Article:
Nazi Germany Nazi Germany (1938-41)
Armored car – 68 built

One denomination, two vehicles

In 1936, the German High Command requested a command car from the Waffenamt, the Sd.Kfz.247. Eventually, two completely different versions were delivered. The prewar Ausf.A was a 6 wheeled version, while the 4×4 Ausf.B appeared during the war. But both were lightly armored, fast, open-top and unarmed. Their off-road capabilities were average, especially for the heavy Ausf.A.

Sd.Kfz.247 Ausf.A

The 6-wheeled (6×4) version was designed and produced in 1937 by Daimler Benz, but it is often cited as being built by Krupp. This was because the largely available Krupp L2H 143 Prötze was used as a basis. The Ausf.A reused its chassis, engine and suspension, with few modifications except for the sloped armored hull, entirely welded. There were three axles with six single wheels, standard tires, and only the front axle was used for steering. They were all suspended by leaf springs, common for the rear axles. The air-cooled four-cylinder gasoline Krupp M304 engine, 3308 cubic cm, gave a maximum output of 60 hp at 2500 rpm. The transmission was a Zahnfabrik Gb35bL with four forward and one reverse gears. The 110 liter tank allowed a maximum range of 350 km (220 mi) on road and 220 km (140 mi) off-road. Since it weighed 5.2 tons, the top speed was around 70 km/h (43 mph) on flat ground. It was unarmed, open-top, although a tarpaulin could be deployed to cover the rear compartment. The only weapons onboard were the personal weapons of the crew. They were often equipped with telescopic sights, but no radio. The hull counted six vision slits and two lateral access doors, just behind the driver’s compartment. Armor thickness ranged from 6 to 8 mm (0.24-0.31 in). Only ten were delivered in 1937.

Sd.Kfz.247 Ausf.B

In 1941, losses and the need for a new model led the Waffenamt to emit specifications for the Ausf.B version. Again, Daimler-Benz presented a model, this time based on the S.Pkw. Typ 1c heavy car, with a more modern a 4×4 configuration. It was propelled by a 8-cylinder, 3.823-litre (233.3 cu in) Horch 3.5 petrol engine, giving 81 metric hp and a power/weight ratio of 18.1 hp/t. However, some sources state a power of 70 hp for the early version and 90 hp for the late version. The four independent roadwheels were suspended by coil springs. Maximum operational range was 400 kilometers (250 mi) thanks to a 160 liter (42 US gal) fuel tank, and around 220 km (140 mi) off-road, while top speed was better than that of the Ausf.A, at 80 km/h (50 mph), thanks to a lower weight (4.46 tons). The sloped hull (ranging from 30 to 38° inclination) was armored as follows: 8 mm (0.31 in) at the front, side of the hull and superstructure, and 6 mm (0.24 in) at the rear and bottom. The upper hull comprised eight vision slits, and the access hatches were located in lower hull, right below the driver compartment. The hull rigidity was superior. It was still open-top and unarmed, although some later had a pintle mount welded on the front, allowing the use a portable standard MG 34 or 42 for AA and self-defense. 58 vehicles were produced between the end of 1941 and 1942.

In action

The Ausf.A saw action in Poland, France, the Low Countries, the Balkans and Russia. There is no evidence that the Afrika Korps ever used it. The Ausf.B was largely deployed on the Russian front and possibly in Normandy in 1944. By then, they had been phased out on the Easter Front, and replaced by specially modified half-tracks, like the Sd.Kfz.250 command version, more capable of dealing with the extreme conditions of the Russian landscape and weather. In all cases, they were a rare sight. Today, three Ausf.Bs have been apparently reconstructed.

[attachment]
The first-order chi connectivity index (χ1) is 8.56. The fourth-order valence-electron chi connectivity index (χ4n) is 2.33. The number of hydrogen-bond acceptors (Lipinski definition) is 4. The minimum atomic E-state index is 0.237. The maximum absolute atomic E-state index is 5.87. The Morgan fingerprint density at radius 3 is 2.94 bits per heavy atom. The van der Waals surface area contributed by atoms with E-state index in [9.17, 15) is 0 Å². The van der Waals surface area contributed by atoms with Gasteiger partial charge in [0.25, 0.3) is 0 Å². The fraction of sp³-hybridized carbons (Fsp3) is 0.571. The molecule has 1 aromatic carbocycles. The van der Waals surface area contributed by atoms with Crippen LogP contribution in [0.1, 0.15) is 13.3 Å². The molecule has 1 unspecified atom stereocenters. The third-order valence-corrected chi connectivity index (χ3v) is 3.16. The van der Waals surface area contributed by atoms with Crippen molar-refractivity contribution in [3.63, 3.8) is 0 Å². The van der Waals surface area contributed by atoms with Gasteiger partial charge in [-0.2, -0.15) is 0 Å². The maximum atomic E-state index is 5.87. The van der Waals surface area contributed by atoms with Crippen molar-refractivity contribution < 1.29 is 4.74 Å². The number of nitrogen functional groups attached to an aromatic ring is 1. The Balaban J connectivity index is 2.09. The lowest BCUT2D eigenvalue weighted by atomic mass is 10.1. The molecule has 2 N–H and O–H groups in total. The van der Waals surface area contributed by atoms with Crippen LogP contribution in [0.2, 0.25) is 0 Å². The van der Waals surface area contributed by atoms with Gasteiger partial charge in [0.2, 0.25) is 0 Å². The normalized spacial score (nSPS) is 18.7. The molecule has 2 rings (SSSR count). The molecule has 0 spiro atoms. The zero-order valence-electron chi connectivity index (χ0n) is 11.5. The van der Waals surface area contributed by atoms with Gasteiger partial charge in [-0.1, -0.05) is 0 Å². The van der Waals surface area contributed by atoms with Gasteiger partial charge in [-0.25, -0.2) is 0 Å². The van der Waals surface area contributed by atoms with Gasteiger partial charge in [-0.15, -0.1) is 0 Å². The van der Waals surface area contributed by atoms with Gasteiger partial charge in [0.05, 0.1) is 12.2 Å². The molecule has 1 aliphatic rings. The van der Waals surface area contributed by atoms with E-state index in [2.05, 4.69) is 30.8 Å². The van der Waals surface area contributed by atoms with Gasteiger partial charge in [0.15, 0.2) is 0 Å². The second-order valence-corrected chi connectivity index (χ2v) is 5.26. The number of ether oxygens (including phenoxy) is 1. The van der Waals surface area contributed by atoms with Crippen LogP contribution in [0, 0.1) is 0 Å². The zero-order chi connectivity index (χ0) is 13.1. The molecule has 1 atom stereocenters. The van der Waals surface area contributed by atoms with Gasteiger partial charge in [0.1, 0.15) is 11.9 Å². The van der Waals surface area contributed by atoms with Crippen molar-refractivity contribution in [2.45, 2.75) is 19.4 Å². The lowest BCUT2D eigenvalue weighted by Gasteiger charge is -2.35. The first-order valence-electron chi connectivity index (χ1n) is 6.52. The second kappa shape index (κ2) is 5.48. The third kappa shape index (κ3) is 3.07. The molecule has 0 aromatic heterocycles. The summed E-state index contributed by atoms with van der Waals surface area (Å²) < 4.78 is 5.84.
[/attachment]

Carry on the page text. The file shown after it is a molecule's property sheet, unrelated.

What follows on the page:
Links about the Sd.Kfz.247

The Sd.Kfz.247 on Wikipedia
The Sd.Kfz.247 on WarWheels.com
Ausf.A 1/35 plan on Axis Tanks World War II

Sd.Kfz.247 Ausf.B specifications

Dimensions 5 x 2 x 1.8 m (16 x 6.6 x 5.9 ft)
Total weight, battle ready 4.46 tons
Crew 2 (driver, co-driver) + staff
Propulsion DB 8-cyl, water-cooled. 3.8 l, petrol, 81 hp
Top speed 80 km/h (50 mph)
Maximum range (on/off road) 400/220 km (250/140 mi)
Armament None, later versions had a pintle mount for a MG 34/42
Armor 6 to 8 mm (0.2-0.3 in)
Production 58
Sd.Kfz.247 Ausf.A
Ausf.A, France, May 1940. The long Waffenamt designation was “Schwerer geländegängiger gepanzerter Personenkraftwagen (6 Rad) mit Fahrgestell des l gl.Lkw”.
Sd.Kfz.247 Ausf.B, Ukraine
Ausf.B, Ukraine, summer 1942. Long designation was “Schwerer geländegängiger gepanzerter Personenkraftwagen”
Sd.Kfz.247 Ausf.B reconstitution
Supposedly an Ausf.B in Russia, fall 1942. The camouflage is based on one of the reconstitutions made.
Sd.Kfz.247 Ausf.B in Normandy 1944
Ausf.B, possibly used by the SS, Normandy, summer 1944.

Gallery

A reconstitution of the Sd.Kfz.247 Ausf.BA reconstitution of the Sd.Kfz.247 Ausf.BColor photo of the Sd.Kfz.247 Ausf.B

Sd.Kfz.250
Sd.Kfz.231 8-rad
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2 Responses to Sd.Kfz.247

  1. Ben Laskowski says:

    Ausf. A makes an excellent APC. The Ausf. B is a nice, purpose-built armored car. The Germans should have stuck with both: no need for the 250/251 series half-tracks. Built on the proven Krupp truck chassis; can’t go wrong with a good formula.

  2. Les says:

    In the specs, it says driver & co-driver for the ausf B. That implies that it might have reverse driving capability (like the 232 etc) but this isn’t mentioned. Possibly the ausf A with its chassis layout was not reverse driver possible??

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